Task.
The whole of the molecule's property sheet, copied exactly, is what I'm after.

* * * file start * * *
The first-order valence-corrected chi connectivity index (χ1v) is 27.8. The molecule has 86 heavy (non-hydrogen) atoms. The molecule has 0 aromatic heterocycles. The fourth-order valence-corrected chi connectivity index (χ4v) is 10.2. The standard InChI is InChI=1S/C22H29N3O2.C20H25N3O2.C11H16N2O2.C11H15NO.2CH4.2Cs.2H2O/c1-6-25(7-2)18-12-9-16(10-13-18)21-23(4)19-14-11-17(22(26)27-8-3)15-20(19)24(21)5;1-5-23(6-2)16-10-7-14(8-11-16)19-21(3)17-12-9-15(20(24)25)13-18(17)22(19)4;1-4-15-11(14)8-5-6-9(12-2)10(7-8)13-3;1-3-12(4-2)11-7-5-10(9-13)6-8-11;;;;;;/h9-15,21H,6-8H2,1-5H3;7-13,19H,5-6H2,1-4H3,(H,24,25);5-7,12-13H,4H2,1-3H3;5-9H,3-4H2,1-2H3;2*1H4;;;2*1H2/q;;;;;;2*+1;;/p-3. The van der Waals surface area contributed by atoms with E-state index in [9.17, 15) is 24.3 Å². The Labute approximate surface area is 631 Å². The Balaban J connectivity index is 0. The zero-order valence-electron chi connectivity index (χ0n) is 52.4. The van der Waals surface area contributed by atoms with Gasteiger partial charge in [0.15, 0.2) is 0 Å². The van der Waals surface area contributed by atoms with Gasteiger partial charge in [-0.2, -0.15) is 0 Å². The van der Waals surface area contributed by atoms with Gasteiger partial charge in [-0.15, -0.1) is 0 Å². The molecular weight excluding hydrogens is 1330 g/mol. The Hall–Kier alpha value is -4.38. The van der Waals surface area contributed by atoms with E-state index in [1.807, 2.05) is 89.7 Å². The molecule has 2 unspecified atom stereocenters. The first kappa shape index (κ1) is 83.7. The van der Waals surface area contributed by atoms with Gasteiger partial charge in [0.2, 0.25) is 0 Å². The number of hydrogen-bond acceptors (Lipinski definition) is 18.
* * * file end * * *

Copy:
The first-order valence-corrected chi connectivity index (χ1v) is 27.8. The molecule has 86 heavy (non-hydrogen) atoms. The molecule has 0 aromatic heterocycles. The fourth-order valence-corrected chi connectivity index (χ4v) is 10.2. The standard InChI is InChI=1S/C22H29N3O2.C20H25N3O2.C11H16N2O2.C11H15NO.2CH4.2Cs.2H2O/c1-6-25(7-2)18-12-9-16(10-13-18)21-23(4)19-14-11-17(22(26)27-8-3)15-20(19)24(21)5;1-5-23(6-2)16-10-7-14(8-11-16)19-21(3)17-12-9-15(20(24)25)13-18(17)22(19)4;1-4-15-11(14)8-5-6-9(12-2)10(7-8)13-3;1-3-12(4-2)11-7-5-10(9-13)6-8-11;;;;;;/h9-15,21H,6-8H2,1-5H3;7-13,19H,5-6H2,1-4H3,(H,24,25);5-7,12-13H,4H2,1-3H3;5-9H,3-4H2,1-2H3;2*1H4;;;2*1H2/q;;;;;;2*+1;;/p-3. The van der Waals surface area contributed by atoms with E-state index in [9.17, 15) is 24.3 Å². The Labute approximate surface area is 631 Å². The Balaban J connectivity index is 0. The zero-order valence-electron chi connectivity index (χ0n) is 52.4. The van der Waals surface area contributed by atoms with Gasteiger partial charge in [0.15, 0.2) is 0 Å². The van der Waals surface area contributed by atoms with Gasteiger partial charge in [-0.2, -0.15) is 0 Å². The van der Waals surface area contributed by atoms with Gasteiger partial charge in [-0.15, -0.1) is 0 Å². The molecular weight excluding hydrogens is 1330 g/mol. The Hall–Kier alpha value is -4.38. The van der Waals surface area contributed by atoms with E-state index in [1.807, 2.05) is 89.7 Å². The molecule has 2 unspecified atom stereocenters. The first kappa shape index (κ1) is 83.7. The van der Waals surface area contributed by atoms with Gasteiger partial charge in [0.2, 0.25) is 0 Å². The number of hydrogen-bond acceptors (Lipinski definition) is 18.